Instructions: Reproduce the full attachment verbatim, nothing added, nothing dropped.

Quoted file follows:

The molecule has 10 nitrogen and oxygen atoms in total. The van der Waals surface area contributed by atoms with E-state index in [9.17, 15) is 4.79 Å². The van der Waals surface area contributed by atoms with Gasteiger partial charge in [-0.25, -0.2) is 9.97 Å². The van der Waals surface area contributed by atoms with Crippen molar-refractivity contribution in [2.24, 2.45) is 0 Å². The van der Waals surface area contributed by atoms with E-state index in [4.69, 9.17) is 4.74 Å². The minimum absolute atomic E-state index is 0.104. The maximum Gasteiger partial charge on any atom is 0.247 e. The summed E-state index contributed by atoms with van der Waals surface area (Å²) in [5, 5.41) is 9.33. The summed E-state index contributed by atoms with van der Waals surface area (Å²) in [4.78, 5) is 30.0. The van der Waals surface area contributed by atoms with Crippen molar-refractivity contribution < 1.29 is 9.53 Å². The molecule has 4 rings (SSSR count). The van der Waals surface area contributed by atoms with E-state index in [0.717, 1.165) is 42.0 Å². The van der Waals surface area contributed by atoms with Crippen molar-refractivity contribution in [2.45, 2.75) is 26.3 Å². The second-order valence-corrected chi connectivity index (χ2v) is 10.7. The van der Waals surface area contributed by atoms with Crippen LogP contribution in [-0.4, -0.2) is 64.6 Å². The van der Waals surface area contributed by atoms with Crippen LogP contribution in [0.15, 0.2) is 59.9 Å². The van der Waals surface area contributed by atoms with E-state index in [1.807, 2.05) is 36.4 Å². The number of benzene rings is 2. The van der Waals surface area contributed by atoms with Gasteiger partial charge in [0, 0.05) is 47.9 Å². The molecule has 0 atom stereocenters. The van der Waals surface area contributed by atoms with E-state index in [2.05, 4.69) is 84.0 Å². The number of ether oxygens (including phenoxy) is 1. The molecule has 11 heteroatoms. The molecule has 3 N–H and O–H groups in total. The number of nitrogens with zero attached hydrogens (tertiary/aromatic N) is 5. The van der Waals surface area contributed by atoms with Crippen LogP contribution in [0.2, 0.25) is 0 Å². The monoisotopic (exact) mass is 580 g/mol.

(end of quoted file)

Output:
The molecule has 10 nitrogen and oxygen atoms in total. The van der Waals surface area contributed by atoms with E-state index in [9.17, 15) is 4.79 Å². The van der Waals surface area contributed by atoms with Gasteiger partial charge in [-0.25, -0.2) is 9.97 Å². The van der Waals surface area contributed by atoms with Crippen molar-refractivity contribution in [2.24, 2.45) is 0 Å². The van der Waals surface area contributed by atoms with E-state index in [4.69, 9.17) is 4.74 Å². The minimum absolute atomic E-state index is 0.104. The maximum Gasteiger partial charge on any atom is 0.247 e. The summed E-state index contributed by atoms with van der Waals surface area (Å²) in [5, 5.41) is 9.33. The summed E-state index contributed by atoms with van der Waals surface area (Å²) in [4.78, 5) is 30.0. The van der Waals surface area contributed by atoms with Crippen molar-refractivity contribution < 1.29 is 9.53 Å². The molecule has 4 rings (SSSR count). The van der Waals surface area contributed by atoms with E-state index in [0.717, 1.165) is 42.0 Å². The van der Waals surface area contributed by atoms with Crippen molar-refractivity contribution in [2.45, 2.75) is 26.3 Å². The second-order valence-corrected chi connectivity index (χ2v) is 10.7. The van der Waals surface area contributed by atoms with Crippen LogP contribution in [-0.4, -0.2) is 64.6 Å². The van der Waals surface area contributed by atoms with Crippen LogP contribution in [0.15, 0.2) is 59.9 Å². The van der Waals surface area contributed by atoms with E-state index in [1.807, 2.05) is 36.4 Å². The number of benzene rings is 2. The van der Waals surface area contributed by atoms with Gasteiger partial charge in [0, 0.05) is 47.9 Å². The molecule has 0 atom stereocenters. The van der Waals surface area contributed by atoms with E-state index in [2.05, 4.69) is 84.0 Å². The number of ether oxygens (including phenoxy) is 1. The molecule has 11 heteroatoms. The molecule has 3 N–H and O–H groups in total. The number of nitrogens with zero attached hydrogens (tertiary/aromatic N) is 5. The van der Waals surface area contributed by atoms with Crippen LogP contribution in [0.2, 0.25) is 0 Å². The monoisotopic (exact) mass is 580 g/mol.